There are also several individuals in business who were once top civil servants and who have indicated that they would be open to returning to government service, provided that competence (both of ministers and officials) is the most important criterion for appointments. Ketso Gordhan, former city manager of Johannesburg turned banker, has already raised his hand, and there are others.

If Zuma broadens the elite around him through good appointments, and keeps his word about firing incompetents, the new establishment he builds could be made much stronger than it is now.


Where business stands - An ear to the ground
by Carol Paton and Thebe Mabanga


As a new political elite takes shape around Zuma, who in business will have the presidential ear?

Like his predecessor, Thabo Mbeki, Zuma has a coterie of businesspeople he is close to. Most of them have supported him through his marathon slog to the presidency.

Their names are familiar: Vivian Reddy, head of Edison Corp and longstanding funder of the ANC and Zuma; Sandile Zungu, chairman of Zungu Investment Company; Matodzi Resources CEO Sello Rasethaba; and GijimaAst executive chairman Robert Gumede.

At an ANC fundraising dinner put on by the latter three last year, Gumede threw in R10m of his personal fortune.

Donations of this size are equalled only by African Rainbow Minerals chairman Patrice Motsepe who, as well as being a huge benefactor of the ANC in the Mbeki era, always kept his options open.

Flying a little lower under the radar is the MD of Indian company Sahara Computers, Atul Gupta. In recent months he has become a more visible ANC and Zuma supporter. Gupta and Tokyo Sexwale, who own private jets and helicopters, have seen to Zuma's transport needs during the election campaign.

Jay and Jayendra Naidoo, founders of diversified investment company J&J Group, have also reappeared on the political scene after being shut out of lucrative deals that required political connections during the Mbeki era.

For businesspeople in active politics, like Sexwale and former defence force chief Siphiwe Nyanda, being close to Zuma is a double-edged sword. Should they be appointed to the cabinet, which is likely, they will have to choose between politics and remaining actively involved in their businesses.

Zuma has a high level of trust in these businessmen and it is expected he will turn to them informally for advice. However, for established business and big business in particular, not being a part of this coterie is not a significant problem. Their power means they won't be ignored and it is expected that the working groups that Mbeki hosted with business and labour will continue.

In fact, rather than losing influence, organised business - through Business Leadership SA (which brings together the biggest corporations and multi nationals in SA) - is optimistic that business-government relations in the Zuma era will improve.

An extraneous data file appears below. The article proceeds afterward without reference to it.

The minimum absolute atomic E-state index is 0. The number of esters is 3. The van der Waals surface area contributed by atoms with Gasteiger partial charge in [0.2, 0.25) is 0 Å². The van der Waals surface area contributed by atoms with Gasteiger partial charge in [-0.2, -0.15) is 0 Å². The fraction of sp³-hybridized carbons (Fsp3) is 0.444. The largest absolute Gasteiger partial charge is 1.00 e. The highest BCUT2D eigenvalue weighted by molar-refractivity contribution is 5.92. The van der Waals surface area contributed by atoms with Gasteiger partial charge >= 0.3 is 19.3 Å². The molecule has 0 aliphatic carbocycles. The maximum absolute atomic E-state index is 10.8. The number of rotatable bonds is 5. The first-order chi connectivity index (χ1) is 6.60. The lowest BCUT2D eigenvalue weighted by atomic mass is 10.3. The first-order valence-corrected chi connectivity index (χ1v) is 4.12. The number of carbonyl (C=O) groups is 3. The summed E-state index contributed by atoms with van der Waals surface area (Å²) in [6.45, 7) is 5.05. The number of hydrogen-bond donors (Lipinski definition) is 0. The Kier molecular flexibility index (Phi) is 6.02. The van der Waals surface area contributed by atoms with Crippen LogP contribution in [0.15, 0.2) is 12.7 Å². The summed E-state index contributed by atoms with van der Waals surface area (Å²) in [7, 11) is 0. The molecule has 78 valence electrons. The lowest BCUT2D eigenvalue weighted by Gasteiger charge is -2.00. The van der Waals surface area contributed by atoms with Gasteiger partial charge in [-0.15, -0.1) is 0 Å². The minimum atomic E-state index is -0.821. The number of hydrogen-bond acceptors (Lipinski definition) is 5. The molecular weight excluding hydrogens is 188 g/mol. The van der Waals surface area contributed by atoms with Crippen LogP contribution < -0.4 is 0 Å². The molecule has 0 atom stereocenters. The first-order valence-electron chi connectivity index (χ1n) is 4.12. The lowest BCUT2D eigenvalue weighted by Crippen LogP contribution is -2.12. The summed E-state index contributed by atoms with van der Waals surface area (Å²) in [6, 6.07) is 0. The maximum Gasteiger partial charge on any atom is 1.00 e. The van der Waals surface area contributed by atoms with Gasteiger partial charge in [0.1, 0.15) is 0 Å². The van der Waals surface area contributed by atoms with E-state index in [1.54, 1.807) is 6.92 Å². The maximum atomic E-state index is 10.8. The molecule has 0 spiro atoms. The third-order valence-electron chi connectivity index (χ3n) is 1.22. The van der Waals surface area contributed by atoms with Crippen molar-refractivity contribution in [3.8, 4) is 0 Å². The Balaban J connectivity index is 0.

While Mbeki's pro-business stance - his prudent economic policies - was much vaunted, the truth is big business fought unsuccessfully to get Mbeki's ear. Instead of feeling valued and respected, business leaders would find themselves on the receiving end of bitter public rebukes by Mbeki.

There is optimism about Zuma's consultative style. Says a top executive: "We had no access to Mbeki. The way it works in the rest of the world is that captains of industry can pick up the phone to the president - that's expected. With Mbeki it needed a Saki [Macozoma] who was cosy enough to make a call."

On the institutional level, it is expected that Business Leadership SA (BLSA) head Macozoma will assume a less prominent role due to his defection to the opposition Congress of the People (Cope). On the other hand, Bobby Godsell, Leslie Maasdorp and Maria Ramos all have good connections with various members of the elite around Zuma. Godsell, who is now chairman of BLSA and of Eskom, is expected to play a more influential role.

Another change is that power in the ANC is decentralising. So it is possible to achieve influence by accessing the people around Zuma and not necessarily having to speak to Zuma himself.

There has been much evidence of such decentralised access. For example, the Hospital Association of SA invited Zweli Mkhize as chairman of the ANC health committee to talk about the Health Amendment Bill. The Afrikaner business community has engaged with both ANC deputy president Kgalema Motlanthe and treasurer-general Mathews Phosa.

Though the formation of Cope looked like offering an attractive political home for the black business class, as the dust has settled, that danger has passed. And the ANC has held on well to both black business, which looks to it and the state for special advantages, and to the black middle classes in the state bureaucracy.

So, though the faces of those lucky enough to have dinner with the president will change after Zuma's inauguration, for everyone else it should be business as usual.